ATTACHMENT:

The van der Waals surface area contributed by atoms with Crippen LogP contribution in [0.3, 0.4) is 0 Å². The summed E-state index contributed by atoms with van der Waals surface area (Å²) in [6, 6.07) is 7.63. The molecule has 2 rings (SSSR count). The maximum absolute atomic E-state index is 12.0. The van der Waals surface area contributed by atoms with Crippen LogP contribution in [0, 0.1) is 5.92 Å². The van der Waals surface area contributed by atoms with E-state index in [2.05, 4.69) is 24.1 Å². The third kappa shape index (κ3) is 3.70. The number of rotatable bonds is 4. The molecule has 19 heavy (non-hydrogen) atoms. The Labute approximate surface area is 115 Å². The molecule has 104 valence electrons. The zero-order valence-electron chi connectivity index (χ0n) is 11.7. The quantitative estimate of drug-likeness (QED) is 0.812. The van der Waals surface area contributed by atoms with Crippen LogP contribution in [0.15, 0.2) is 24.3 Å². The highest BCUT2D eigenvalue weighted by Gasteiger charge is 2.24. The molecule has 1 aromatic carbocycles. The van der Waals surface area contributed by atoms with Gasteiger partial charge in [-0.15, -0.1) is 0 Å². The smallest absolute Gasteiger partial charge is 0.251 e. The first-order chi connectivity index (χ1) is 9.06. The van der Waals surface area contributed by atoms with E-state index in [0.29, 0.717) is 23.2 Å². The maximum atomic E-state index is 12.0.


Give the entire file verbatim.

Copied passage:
The van der Waals surface area contributed by atoms with Crippen LogP contribution in [0.3, 0.4) is 0 Å². The summed E-state index contributed by atoms with van der Waals surface area (Å²) in [6, 6.07) is 7.63. The molecule has 2 rings (SSSR count). The maximum absolute atomic E-state index is 12.0. The van der Waals surface area contributed by atoms with Crippen LogP contribution in [0, 0.1) is 5.92 Å². The van der Waals surface area contributed by atoms with E-state index in [2.05, 4.69) is 24.1 Å². The third kappa shape index (κ3) is 3.70. The number of rotatable bonds is 4. The molecule has 19 heavy (non-hydrogen) atoms. The Labute approximate surface area is 115 Å². The molecule has 104 valence electrons. The zero-order valence-electron chi connectivity index (χ0n) is 11.7. The quantitative estimate of drug-likeness (QED) is 0.812. The van der Waals surface area contributed by atoms with Crippen LogP contribution in [0.15, 0.2) is 24.3 Å². The highest BCUT2D eigenvalue weighted by Gasteiger charge is 2.24. The molecule has 1 aromatic carbocycles. The van der Waals surface area contributed by atoms with Gasteiger partial charge in [-0.15, -0.1) is 0 Å². The smallest absolute Gasteiger partial charge is 0.251 e. The first-order chi connectivity index (χ1) is 9.06. The van der Waals surface area contributed by atoms with E-state index in [0.29, 0.717) is 23.2 Å². The maximum atomic E-state index is 12.0.